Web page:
MANKATO, Minn. (KEYC) – Fire alarms went off at a dormitory at Minnesota State University in Mankato last August.
Students rushed to evacuate, eagerly awaiting first responders.
But as the building emptied, Valerie Weber said she was left behind.
Weber said, “I feel like they don’t appreciate my life. I feel like they don’t want me here.
She was born with a rare condition that causes her bones to break easily.
It’s called osteogenesis imperfecta, and it requires him to use a wheelchair.
The graphic design student was only two weeks into her freshman year when the incident happened.
Weber recently moved into the dorms — in a room assigned to her by the university — on the second floor of Preska Residence Community.
Before the semester started, she was emailed MSU’s fire protocols for wheelchair users.
“Because during a fire you can’t use an elevator, can you?” So we make sure students go to a location on their floor and call our security dispatch,” added David Jones, vice president of student affairs and enrollment management at Minnesota State University, Mankato.
When the alarms went off on Aug. 30, Weber said she followed the rules.
She said she made multiple calls to campus security, who picked up but offered no help, only to not return her subsequent calls.
The hallways continued to empty until she was alone in the lobby, left with nothing but the sound of alarms echoing.
Weber’s fear intensified as she waited for help, unsure of the extent of the emergency in her building.
Twenty minutes passed and no one came.
“I got more and more scared as the minutes went by because I don’t like loud noises and I don’t have earplugs or anything and also that no one was coming. C It’s kind of like that feeling of hopelessness,” Weber said.
Firefighters arrived later and the alarms were turned off. Weber was sent back to her room.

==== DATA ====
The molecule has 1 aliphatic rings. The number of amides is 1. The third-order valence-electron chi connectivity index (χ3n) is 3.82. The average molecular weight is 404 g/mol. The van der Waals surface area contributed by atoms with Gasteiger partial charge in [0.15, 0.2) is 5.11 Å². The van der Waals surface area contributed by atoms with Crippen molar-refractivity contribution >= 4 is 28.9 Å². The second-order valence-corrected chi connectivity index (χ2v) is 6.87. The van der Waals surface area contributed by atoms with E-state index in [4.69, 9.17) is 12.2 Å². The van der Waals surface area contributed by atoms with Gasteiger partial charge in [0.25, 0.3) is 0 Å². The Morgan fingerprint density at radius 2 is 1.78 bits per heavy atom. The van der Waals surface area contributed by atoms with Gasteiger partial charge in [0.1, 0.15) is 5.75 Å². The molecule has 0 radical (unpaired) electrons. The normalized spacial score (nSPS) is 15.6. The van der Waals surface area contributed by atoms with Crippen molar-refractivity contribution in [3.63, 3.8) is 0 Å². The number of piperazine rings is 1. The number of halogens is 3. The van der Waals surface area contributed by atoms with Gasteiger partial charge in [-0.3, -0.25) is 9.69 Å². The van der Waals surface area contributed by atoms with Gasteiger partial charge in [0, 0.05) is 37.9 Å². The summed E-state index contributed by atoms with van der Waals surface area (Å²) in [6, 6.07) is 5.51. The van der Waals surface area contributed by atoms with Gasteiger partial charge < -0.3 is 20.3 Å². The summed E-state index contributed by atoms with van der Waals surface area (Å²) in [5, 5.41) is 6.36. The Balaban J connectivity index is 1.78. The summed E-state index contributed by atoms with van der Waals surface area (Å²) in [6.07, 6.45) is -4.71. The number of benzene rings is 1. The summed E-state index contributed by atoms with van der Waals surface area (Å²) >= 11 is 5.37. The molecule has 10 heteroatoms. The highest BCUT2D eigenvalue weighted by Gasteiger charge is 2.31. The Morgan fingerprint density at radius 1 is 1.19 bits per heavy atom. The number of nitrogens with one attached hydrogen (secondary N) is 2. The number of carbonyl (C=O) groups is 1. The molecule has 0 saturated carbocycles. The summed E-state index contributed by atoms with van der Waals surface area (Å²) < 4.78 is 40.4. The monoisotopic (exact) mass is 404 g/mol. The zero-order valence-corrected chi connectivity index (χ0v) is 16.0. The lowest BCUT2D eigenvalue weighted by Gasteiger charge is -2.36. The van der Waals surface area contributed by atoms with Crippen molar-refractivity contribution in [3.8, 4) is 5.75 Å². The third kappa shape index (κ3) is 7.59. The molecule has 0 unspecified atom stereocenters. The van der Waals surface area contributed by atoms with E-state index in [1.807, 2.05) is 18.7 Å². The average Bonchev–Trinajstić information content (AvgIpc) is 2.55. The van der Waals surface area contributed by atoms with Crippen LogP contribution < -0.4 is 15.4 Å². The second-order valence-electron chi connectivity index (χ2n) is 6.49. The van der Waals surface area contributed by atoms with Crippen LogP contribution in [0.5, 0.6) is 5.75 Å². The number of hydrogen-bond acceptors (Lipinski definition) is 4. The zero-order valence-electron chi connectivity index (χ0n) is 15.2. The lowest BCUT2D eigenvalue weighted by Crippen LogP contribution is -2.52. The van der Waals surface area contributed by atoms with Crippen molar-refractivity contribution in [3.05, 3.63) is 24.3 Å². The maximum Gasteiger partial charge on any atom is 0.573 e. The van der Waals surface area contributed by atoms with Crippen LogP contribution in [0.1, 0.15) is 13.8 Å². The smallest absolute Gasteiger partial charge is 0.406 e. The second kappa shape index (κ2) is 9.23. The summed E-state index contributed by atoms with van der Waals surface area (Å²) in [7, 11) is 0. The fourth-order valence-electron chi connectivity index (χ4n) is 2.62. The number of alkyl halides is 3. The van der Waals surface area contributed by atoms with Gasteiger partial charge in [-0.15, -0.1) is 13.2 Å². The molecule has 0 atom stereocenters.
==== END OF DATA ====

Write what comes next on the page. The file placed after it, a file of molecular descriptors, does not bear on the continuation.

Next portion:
She told school officials what happened, but said her concerns were discredited and met with opposition.
“Nothing is really resolved. We had a meeting. It wasn’t very good,” Weber said. “I was gassed the whole time. They told me to take care of myself.
MSU said it worked with Weber to make several changes.
Jones added, “Working with her, we were able to refine some of our practices. In this particular case, we discovered that communication between one of our offices that told the student what to do was not relayed to our security office about what they should be able to do. . So we were able to clean that up, learn from that experience, and feel like we now have all the safety protocols in place.
But Weber said the school has yet to take any action and is concerned that it could find itself in the same situation again.
“It’s also scary to know that anytime, anywhere, I could be trapped,” Weber described. “And if people can’t find me where I live, how can I expect them to find me on the second level of the library, or Trafton or Armstrong Hall?”
Weber urges MSU to invest in increasing accessibility for people with disabilities around campus, starting with the dorms.
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